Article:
Support for higher yields has also been a Services ISM report better than expected , with the stock coming in at 55.3 slightly down from 55.9 but above the 54.0 expected. Most of the sub-indexes were slightly lower, covering new orders, export orders, price paid (at a 9-month low) and employment (under-50 for the first time since January at 47 ,4). But overall activity grew by 1.6 points and delivery times from suppliers lengthened slightly, pointing to persistent supply bottlenecks (longer wait times for a table at your favorite restaurant, maybe -be ?).
We also had the last BLOWS report – a Fed favorite – and although for May is still a bit dated, showed 11.3 million vacancies, against an upwardly revised April reading of 11.7 million and meaning that there is approximately two job offers for very high unemployed – indicative of a labor market that is still very tight. The Australian equivalent, by the way, is about 0.9 vacancies per unemployed person currently in the labor force.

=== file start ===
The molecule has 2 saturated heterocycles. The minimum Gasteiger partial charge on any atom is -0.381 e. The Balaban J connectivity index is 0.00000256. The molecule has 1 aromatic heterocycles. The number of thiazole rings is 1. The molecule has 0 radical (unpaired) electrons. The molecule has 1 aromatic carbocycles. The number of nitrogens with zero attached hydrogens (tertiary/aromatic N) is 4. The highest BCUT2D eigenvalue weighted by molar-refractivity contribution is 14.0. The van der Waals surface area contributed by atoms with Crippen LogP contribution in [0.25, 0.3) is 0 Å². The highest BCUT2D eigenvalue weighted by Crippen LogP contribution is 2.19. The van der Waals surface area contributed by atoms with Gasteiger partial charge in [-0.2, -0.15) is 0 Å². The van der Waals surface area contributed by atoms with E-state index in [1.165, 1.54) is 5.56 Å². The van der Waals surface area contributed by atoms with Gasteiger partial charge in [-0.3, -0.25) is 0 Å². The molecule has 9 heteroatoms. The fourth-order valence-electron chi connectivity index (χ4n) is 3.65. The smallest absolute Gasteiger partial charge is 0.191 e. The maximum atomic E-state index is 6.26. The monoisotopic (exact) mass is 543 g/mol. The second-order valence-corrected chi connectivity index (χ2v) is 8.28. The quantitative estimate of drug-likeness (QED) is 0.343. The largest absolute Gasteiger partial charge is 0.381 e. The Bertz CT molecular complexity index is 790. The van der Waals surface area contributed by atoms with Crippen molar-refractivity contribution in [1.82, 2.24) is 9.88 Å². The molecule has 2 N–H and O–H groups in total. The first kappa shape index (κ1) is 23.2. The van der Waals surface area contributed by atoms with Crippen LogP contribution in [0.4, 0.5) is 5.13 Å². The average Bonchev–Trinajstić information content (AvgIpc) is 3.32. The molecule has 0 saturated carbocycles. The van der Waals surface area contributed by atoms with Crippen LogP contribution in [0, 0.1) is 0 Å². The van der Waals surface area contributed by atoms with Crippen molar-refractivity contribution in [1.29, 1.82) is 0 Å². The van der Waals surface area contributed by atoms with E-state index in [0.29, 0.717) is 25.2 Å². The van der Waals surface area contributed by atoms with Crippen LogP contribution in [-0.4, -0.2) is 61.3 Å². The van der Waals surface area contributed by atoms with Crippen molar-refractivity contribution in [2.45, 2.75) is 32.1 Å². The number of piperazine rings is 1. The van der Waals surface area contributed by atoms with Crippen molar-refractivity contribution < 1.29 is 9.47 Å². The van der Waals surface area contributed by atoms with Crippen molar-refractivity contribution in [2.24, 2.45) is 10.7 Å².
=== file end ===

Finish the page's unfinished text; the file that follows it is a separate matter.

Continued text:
A mixed picture, by sector, for US stocks with the weak overall gain (0.36% for the S&P 500 and 0.35% for the NASDAQ) driven by a rise of 1% for the utilities sub-index and 0.9 for the information technology , while energy is down 1.7% (oil lost another $1-2 on Wednesday) and financials and consumer discretionary close with losses of around a quarter of a percent.
In currencies, EUR/USD’s further slide, another 0.8% to 1.0162 low, means the The DXY USD index reached a new high in September 2002 at 107.3 (107.1 now) and where fears of a major EU energy supply crisis due to the potential loss of Russian gas soared to the top of the EUR forex market narrative this week. All other G10 currencies are also weaker against the strong greenback, but USD down just 0.4% at 0.6771, holding above this week’s lows near 0.6760.